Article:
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No, I challenged you to find a story where someone boxed (gloves, shorts, referee) a person to death outside of a boxing match, or judo match, or winter olympic event...

And what does it shoot? lasers like at the arcade?
So, once again , provide a legitimate use for a firearm that does not involve killing WHICH INCLUDES PRACTICING KILLING.
You can do it!
And by that I mean you can NEVER do it!

BWAHAHAHAHAHAHA
Here is your challenge. …

As soon as you point out the murders committed by criminals using javelins or Olympic bows, or judo, or someone criminally boxing someone to death then you may have a point.

Where did you require I find a story where someone criminally boxed someone to death outside a boxing match with a referee present? How many illegal fights occur outside the ring with a referee present? Finding one example would be like finding a diamond ring in a cereal box.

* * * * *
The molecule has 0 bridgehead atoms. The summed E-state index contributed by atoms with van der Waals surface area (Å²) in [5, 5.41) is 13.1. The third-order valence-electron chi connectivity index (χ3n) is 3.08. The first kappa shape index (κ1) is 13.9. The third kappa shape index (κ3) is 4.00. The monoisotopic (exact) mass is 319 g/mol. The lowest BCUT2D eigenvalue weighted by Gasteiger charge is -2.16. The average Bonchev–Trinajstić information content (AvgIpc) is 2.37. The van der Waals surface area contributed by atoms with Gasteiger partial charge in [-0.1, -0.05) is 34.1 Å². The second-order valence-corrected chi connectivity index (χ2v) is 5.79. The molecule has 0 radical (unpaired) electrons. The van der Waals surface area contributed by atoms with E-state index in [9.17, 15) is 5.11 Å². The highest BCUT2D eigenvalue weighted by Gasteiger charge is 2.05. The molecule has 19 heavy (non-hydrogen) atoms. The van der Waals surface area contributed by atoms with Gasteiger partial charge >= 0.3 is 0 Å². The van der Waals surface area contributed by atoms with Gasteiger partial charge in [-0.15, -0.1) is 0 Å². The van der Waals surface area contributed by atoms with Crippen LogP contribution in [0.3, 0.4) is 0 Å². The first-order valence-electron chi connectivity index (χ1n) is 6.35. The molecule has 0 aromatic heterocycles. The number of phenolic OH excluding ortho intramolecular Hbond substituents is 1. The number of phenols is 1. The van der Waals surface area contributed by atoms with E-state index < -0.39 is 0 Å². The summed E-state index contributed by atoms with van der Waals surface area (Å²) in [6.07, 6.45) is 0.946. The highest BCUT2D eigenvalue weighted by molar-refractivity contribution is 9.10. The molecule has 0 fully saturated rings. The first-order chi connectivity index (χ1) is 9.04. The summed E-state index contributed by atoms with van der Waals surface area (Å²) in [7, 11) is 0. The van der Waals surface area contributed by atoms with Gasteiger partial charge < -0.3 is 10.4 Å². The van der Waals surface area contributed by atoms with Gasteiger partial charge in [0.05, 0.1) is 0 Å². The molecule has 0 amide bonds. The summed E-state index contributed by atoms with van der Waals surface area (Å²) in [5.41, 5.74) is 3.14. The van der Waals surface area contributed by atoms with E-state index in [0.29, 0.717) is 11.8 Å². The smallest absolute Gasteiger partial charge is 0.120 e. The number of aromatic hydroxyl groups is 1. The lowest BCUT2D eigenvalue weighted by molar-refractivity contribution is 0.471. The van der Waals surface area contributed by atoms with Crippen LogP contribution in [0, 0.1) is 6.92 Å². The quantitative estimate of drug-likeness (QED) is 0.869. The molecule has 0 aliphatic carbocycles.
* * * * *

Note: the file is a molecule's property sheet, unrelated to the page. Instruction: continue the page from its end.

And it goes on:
******

You offer me an excellent opportunity to take on your illogical anti-gun viewpoint that guns are only good for killing and I appreciate that. Thanks Much!

For today‘s debate I will use outside sources. Of course they will not change you mind but that is fine. Perhaps another person reading these posts will learn something or get interested in the sport of shooting. Notice I didn’t say. ,”The sport of killing.”


THE NOBLE USES OF FIREARMS

Plus: Gun hatred and a gun-free world​

by Alan Korwin

In the great din of the national firearms debate it's easy to lose sight of the noble and respectable place firearms hold and have always held in American life. While some gun use in America is criminal and despicable, other applications appeal to the highest ideals our society cherishes, and are enshrined in and ensured by the statutes on the books:

  • Protecting your family in emergencies
  • Personal safety and self defense